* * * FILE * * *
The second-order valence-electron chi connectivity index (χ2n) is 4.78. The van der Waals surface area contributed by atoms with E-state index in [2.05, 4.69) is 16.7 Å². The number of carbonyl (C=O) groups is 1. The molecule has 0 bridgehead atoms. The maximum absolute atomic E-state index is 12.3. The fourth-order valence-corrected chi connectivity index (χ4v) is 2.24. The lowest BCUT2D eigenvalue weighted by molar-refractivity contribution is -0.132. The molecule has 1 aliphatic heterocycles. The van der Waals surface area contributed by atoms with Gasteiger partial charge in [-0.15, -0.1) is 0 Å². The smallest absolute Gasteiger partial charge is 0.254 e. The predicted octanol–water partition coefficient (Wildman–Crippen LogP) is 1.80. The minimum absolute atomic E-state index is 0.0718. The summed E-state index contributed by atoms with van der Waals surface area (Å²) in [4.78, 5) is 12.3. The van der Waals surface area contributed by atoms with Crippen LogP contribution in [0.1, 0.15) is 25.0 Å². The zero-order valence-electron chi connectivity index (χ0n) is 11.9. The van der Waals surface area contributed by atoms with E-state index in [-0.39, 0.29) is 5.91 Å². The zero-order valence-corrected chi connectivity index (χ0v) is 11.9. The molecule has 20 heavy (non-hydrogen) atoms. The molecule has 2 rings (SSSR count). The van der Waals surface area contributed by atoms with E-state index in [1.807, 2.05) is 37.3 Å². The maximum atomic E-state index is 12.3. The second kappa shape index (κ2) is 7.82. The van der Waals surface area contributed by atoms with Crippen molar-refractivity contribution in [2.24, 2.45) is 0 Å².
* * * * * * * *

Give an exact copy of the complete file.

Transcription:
The second-order valence-electron chi connectivity index (χ2n) is 4.78. The van der Waals surface area contributed by atoms with E-state index in [2.05, 4.69) is 16.7 Å². The number of carbonyl (C=O) groups is 1. The molecule has 0 bridgehead atoms. The maximum absolute atomic E-state index is 12.3. The fourth-order valence-corrected chi connectivity index (χ4v) is 2.24. The lowest BCUT2D eigenvalue weighted by molar-refractivity contribution is -0.132. The molecule has 1 aliphatic heterocycles. The van der Waals surface area contributed by atoms with Gasteiger partial charge in [-0.15, -0.1) is 0 Å². The smallest absolute Gasteiger partial charge is 0.254 e. The predicted octanol–water partition coefficient (Wildman–Crippen LogP) is 1.80. The minimum absolute atomic E-state index is 0.0718. The summed E-state index contributed by atoms with van der Waals surface area (Å²) in [4.78, 5) is 12.3. The van der Waals surface area contributed by atoms with Crippen LogP contribution in [0.1, 0.15) is 25.0 Å². The zero-order valence-electron chi connectivity index (χ0n) is 11.9. The van der Waals surface area contributed by atoms with E-state index in [-0.39, 0.29) is 5.91 Å². The zero-order valence-corrected chi connectivity index (χ0v) is 11.9. The molecule has 20 heavy (non-hydrogen) atoms. The molecule has 2 rings (SSSR count). The van der Waals surface area contributed by atoms with E-state index in [1.807, 2.05) is 37.3 Å². The maximum atomic E-state index is 12.3. The second kappa shape index (κ2) is 7.82. The van der Waals surface area contributed by atoms with Crippen molar-refractivity contribution in [2.24, 2.45) is 0 Å².